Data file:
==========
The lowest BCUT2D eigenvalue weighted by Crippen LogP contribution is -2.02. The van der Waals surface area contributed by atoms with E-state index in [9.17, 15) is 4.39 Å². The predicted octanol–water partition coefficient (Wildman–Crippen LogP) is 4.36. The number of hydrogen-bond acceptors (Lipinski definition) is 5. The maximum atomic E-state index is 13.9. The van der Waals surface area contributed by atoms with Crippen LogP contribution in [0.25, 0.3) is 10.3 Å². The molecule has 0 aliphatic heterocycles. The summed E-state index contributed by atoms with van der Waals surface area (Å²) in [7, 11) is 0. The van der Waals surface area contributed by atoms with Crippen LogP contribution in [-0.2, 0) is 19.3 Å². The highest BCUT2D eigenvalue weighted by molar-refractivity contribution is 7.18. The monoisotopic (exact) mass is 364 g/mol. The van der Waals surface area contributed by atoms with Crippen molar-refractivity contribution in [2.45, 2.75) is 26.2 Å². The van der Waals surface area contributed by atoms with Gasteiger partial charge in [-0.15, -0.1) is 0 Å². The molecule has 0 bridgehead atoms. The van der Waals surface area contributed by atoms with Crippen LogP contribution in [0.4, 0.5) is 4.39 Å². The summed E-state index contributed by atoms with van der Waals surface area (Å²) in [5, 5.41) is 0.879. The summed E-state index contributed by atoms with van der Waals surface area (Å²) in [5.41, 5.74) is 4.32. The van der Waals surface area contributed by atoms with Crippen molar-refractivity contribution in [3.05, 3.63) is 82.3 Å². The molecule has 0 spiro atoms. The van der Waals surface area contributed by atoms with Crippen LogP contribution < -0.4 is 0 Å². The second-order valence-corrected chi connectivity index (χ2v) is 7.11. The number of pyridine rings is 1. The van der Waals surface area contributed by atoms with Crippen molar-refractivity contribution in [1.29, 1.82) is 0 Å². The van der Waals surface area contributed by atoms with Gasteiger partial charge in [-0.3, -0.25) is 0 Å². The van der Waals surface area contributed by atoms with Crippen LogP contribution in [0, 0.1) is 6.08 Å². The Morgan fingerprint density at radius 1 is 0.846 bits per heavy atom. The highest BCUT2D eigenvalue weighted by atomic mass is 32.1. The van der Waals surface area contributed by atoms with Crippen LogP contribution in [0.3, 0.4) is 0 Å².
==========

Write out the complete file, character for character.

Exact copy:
The lowest BCUT2D eigenvalue weighted by Crippen LogP contribution is -2.02. The van der Waals surface area contributed by atoms with E-state index in [9.17, 15) is 4.39 Å². The predicted octanol–water partition coefficient (Wildman–Crippen LogP) is 4.36. The number of hydrogen-bond acceptors (Lipinski definition) is 5. The maximum atomic E-state index is 13.9. The van der Waals surface area contributed by atoms with Crippen LogP contribution in [0.25, 0.3) is 10.3 Å². The molecule has 0 aliphatic heterocycles. The summed E-state index contributed by atoms with van der Waals surface area (Å²) in [7, 11) is 0. The van der Waals surface area contributed by atoms with Crippen LogP contribution in [-0.2, 0) is 19.3 Å². The highest BCUT2D eigenvalue weighted by molar-refractivity contribution is 7.18. The monoisotopic (exact) mass is 364 g/mol. The van der Waals surface area contributed by atoms with Crippen molar-refractivity contribution in [2.45, 2.75) is 26.2 Å². The van der Waals surface area contributed by atoms with Gasteiger partial charge in [-0.15, -0.1) is 0 Å². The molecule has 0 bridgehead atoms. The van der Waals surface area contributed by atoms with Crippen LogP contribution in [0.4, 0.5) is 4.39 Å². The summed E-state index contributed by atoms with van der Waals surface area (Å²) in [5, 5.41) is 0.879. The summed E-state index contributed by atoms with van der Waals surface area (Å²) in [5.41, 5.74) is 4.32. The van der Waals surface area contributed by atoms with Crippen molar-refractivity contribution in [3.05, 3.63) is 82.3 Å². The molecule has 0 spiro atoms. The van der Waals surface area contributed by atoms with Crippen LogP contribution < -0.4 is 0 Å². The second-order valence-corrected chi connectivity index (χ2v) is 7.11. The number of pyridine rings is 1. The van der Waals surface area contributed by atoms with Crippen molar-refractivity contribution in [1.29, 1.82) is 0 Å². The van der Waals surface area contributed by atoms with Gasteiger partial charge in [-0.3, -0.25) is 0 Å². The van der Waals surface area contributed by atoms with Crippen LogP contribution in [0, 0.1) is 6.08 Å². The Morgan fingerprint density at radius 1 is 0.846 bits per heavy atom. The highest BCUT2D eigenvalue weighted by atomic mass is 32.1. The van der Waals surface area contributed by atoms with Crippen LogP contribution in [0.3, 0.4) is 0 Å².